Why the Premier Oil (PMO) share price fell 2.5% in September
Shares in small-cap oil explorer Premier Oil (LSE: PMO) declined 2.5% last month even though the company reported a positive set of half-year results at the end of August.
For the six months to the end of June 2019, Premier’s pre-tax profit jumped to $121m, from $98m in 2018. Production surged to 84.1 thousand barrels of oil equivalent per day (kboepd), a record for the business.
More importantly, the company’s net debt fell from $2.33bn at the end of 2018, to $2.15bn at the end of June.
This reduction in borrowing is particularly important. Premier has been struggling to get its borrowing under control for the past few years. At one point, there was a genuine chance that the business could collapse under the weight of its debt.
Look to the fundamentals
It seems to me that rather than concentrating on these positive developments, the market focused on the volatile oil price last month.
However, the fact that borrowing is now falling tells me Premier has put the worst behind it. The group generated free cash flow of $182m during the first half of 2019, and if it can repeat this during the second half, net debt will fall below $2bn.
Management has stated that the company is on track to reduce net debt by $300m with free cash flow alone this year. It looks as if the business is well on the way to meeting that target.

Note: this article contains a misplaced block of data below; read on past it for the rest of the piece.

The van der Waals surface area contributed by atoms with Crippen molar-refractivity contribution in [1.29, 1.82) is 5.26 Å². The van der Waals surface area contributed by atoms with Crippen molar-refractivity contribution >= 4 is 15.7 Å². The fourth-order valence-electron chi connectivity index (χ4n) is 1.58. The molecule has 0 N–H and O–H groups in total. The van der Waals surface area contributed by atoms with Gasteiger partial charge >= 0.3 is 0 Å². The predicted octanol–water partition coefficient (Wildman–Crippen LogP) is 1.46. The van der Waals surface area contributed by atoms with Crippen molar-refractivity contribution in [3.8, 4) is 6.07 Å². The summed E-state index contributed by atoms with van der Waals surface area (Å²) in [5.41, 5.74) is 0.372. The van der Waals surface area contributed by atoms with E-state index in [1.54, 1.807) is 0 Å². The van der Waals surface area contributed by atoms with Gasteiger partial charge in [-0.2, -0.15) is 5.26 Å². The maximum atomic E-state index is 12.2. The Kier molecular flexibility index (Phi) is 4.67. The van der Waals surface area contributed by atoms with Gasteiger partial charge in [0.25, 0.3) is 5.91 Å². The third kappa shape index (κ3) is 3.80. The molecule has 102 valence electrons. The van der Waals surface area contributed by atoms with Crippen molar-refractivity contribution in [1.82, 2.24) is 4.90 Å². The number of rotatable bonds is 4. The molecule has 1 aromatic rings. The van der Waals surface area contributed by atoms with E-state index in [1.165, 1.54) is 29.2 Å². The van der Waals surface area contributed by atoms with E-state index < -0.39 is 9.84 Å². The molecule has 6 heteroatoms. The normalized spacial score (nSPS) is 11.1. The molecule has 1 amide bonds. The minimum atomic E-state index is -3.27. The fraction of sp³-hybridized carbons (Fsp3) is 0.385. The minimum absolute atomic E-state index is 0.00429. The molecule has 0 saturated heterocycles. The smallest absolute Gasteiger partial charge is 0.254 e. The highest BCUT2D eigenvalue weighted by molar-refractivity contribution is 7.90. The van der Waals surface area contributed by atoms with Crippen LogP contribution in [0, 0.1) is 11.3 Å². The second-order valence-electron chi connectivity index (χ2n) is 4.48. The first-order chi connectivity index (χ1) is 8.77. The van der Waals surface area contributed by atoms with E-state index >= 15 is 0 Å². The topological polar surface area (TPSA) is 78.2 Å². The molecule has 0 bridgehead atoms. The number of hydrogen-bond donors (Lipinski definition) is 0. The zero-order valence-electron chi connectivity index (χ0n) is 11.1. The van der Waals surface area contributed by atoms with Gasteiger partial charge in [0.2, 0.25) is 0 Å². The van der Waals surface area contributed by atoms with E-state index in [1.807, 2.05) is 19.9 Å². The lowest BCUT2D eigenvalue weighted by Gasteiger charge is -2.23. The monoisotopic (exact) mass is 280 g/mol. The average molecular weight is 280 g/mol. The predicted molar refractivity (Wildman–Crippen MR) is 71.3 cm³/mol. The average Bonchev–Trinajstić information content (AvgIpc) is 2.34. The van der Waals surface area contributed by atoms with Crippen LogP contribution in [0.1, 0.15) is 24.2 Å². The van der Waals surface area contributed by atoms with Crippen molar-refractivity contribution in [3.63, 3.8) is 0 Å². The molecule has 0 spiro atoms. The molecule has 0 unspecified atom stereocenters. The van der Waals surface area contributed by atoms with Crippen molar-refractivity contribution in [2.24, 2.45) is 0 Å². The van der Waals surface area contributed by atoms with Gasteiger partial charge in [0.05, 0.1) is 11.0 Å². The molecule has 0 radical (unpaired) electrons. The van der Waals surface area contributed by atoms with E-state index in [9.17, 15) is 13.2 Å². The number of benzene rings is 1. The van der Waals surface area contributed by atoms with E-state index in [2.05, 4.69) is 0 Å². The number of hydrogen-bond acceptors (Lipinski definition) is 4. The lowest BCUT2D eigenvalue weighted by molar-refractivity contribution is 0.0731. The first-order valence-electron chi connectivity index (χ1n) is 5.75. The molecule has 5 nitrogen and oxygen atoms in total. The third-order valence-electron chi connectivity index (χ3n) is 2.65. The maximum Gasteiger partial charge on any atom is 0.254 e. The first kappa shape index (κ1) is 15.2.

The more debt Premier can pay down, the better the firm’s prospects will become. In the first six months of 2019, the company forked out a total of $219m in interest costs and other finance expenses.
In comparison, pre-tax profit from operations was just $120m. To put it another way, these figures suggest that if Premier can halve its debt pile, pre-tax profit could double, assuming everything else remains unchanged.
It will take a few years for Premier’s net debt to fall to $1bn with the company paying off $300m per year, but at least the business is heading in the right direction.
Further progress on debt reduction in the second half of this year and in 2020 will, in my opinion, only make the company more attractive as an investment. What’s more, as its balance sheet becomes stronger management can afford to reinvest more money back into operations to drive growth.
Based on current City estimates, shares in Premier are currently dealing at a forward price-to-earnings of just 9.4. With earnings per share projected to jump by 34% in 2020, the stock is only going to get cheaper over the next few months, according to the City’s projections. Based on these numbers the stock is trading at a 2020 P/E of 7.
The bottom line
So overall, the Premier share price lost 2.5% in September, but after considering the company’s progress improving production and reducing debt, I think the market is spending too much time focusing on the volatile oil price and not enough time considering the stock’s improving underlying fundamentals.
For that reason, I think this might be an attractive investment for risk-tolerant investors.
Rupert Hargreaves owns no share mentioned. The Motley Fool UK has no position in any of the shares mentioned. Views expressed on the companies mentioned in this article are those of the writer and therefore may differ from the official recommendations we make in our subscription services such as Share Advisor, Hidden Winners and Pro. Here at The Motley Fool we believe that considering a diverse range of insights makes us better investors.
Motley Fool UK 2019